Gap Year Opportunities

By Kim Glick on February 09, 2011

 

gap year opportunities gap year options gap year volunteering volunteer abroadHave you ever fantasized about getting away from it all? Most recently given the state of the economy many people are carefully considering transitioning into new careers and making moves to get motivated again. Taking a time-out might be the ticket--literally. These days we can call our time-outs "gap years" and we can even put them on our résumé particularly when they have purpose beyond an extended holiday. There are many kinds of gap years but here we are highlighting two kinds. The first and most well known are for students just out of high school or college who are not sure what they want to do next with their lives. The second are for mid-career professionals who need a change and a fresh perspective. Gap years can be a healthy and structured way to "find your purpose", think about them like the 21st century LSD for the soul without the illegality.

One program for recent high school graduates is the US organization, Magic Carpet Rides, whose motivated facilitators, Laura Wheelock and Markus Nagel, work tirelessly to find stimulating volunteer activities for gifted students who have a lot of energy and constructively need to channel it. I met Laura and Markus in Guatemala where we worked together to place their students in volunteer activities. The changes are dramatic and every one of the students leaves with self-esteem, language skills, and a wealth of magical experiences. The program costs almost as much as a year in a public university but includes everything from the plane tickets to all of the expenses overseas. Sometimes there is financial aid available for students so please ask should you decide to apply. Since the groups are small, maximum 12 people, with one facilitator for every four students, everyone gets the attention and guidance they deserve. Being away from family for an extended period is sometimes just what one needs to choose a major and take it seriously.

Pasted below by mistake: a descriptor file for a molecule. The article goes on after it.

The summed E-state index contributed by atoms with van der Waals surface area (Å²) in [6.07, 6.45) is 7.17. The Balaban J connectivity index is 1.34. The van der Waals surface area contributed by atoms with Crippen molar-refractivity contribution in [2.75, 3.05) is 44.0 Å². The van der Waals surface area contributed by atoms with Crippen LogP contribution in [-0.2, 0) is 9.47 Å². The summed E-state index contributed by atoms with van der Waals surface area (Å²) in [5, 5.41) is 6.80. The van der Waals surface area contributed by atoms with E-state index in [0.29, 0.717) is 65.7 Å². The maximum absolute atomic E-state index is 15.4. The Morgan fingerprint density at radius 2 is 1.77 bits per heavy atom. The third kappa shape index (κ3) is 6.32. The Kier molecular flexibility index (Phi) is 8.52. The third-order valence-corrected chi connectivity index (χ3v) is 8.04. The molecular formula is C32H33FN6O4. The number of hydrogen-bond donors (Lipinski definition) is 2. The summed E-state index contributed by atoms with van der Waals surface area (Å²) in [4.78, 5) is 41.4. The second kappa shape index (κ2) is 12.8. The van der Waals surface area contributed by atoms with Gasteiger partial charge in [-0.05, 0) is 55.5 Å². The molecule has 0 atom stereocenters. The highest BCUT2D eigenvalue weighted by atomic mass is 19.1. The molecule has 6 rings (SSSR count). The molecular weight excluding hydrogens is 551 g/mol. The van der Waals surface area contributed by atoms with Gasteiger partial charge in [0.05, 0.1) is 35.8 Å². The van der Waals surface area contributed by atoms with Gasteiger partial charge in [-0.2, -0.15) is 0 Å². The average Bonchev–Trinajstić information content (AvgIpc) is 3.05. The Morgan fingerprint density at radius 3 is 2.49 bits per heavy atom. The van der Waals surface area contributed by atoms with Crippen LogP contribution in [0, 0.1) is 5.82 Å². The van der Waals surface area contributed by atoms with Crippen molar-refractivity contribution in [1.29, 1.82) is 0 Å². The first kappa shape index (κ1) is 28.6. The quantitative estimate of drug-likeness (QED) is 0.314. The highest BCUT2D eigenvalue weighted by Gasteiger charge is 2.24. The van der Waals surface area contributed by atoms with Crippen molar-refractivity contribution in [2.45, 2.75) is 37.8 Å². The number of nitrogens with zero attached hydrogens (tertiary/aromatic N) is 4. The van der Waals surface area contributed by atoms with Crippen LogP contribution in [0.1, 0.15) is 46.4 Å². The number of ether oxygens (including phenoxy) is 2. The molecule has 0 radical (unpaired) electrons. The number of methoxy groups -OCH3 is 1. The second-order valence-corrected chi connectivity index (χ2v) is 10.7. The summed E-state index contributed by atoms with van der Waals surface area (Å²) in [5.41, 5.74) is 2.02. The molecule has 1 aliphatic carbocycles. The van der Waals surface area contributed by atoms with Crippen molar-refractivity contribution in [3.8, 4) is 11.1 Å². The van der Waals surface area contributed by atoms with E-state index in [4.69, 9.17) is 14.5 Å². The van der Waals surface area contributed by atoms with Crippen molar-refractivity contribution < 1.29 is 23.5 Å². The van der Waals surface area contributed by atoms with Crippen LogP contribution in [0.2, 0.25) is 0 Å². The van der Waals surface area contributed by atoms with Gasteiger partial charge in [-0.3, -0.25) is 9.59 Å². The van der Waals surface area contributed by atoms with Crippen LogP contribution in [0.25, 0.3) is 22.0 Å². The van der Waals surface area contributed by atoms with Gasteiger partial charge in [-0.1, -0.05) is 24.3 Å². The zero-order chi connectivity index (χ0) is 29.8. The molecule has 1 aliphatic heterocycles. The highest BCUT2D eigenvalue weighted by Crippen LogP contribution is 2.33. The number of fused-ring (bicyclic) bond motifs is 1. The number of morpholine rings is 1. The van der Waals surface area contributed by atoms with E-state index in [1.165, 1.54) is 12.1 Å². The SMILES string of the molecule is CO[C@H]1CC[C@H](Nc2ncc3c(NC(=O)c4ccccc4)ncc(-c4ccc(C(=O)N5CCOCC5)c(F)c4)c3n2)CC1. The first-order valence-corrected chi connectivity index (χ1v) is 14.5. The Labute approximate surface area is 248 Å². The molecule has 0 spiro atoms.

One of my favorite comments about the Magic Carpet Rides' experience is this one from an 18-year old woman volunteering in Guatemala:  

"Working with the marine park has opened my eyes to a whole world that I was previously unaware of.  I am interested in public health and medicine, so learning about the quality of water in which people swim and eat seafood was very interesting.  I enjoyed seeing how millions of sea animals' lives are negatively affected when water quality is altered as a result of human influence.  I am so grateful to have this opportunity to be an informed individual that can make smarter decisions in how I choose to live." 

It is hard to beat that for self-awareness, maturity, and impact.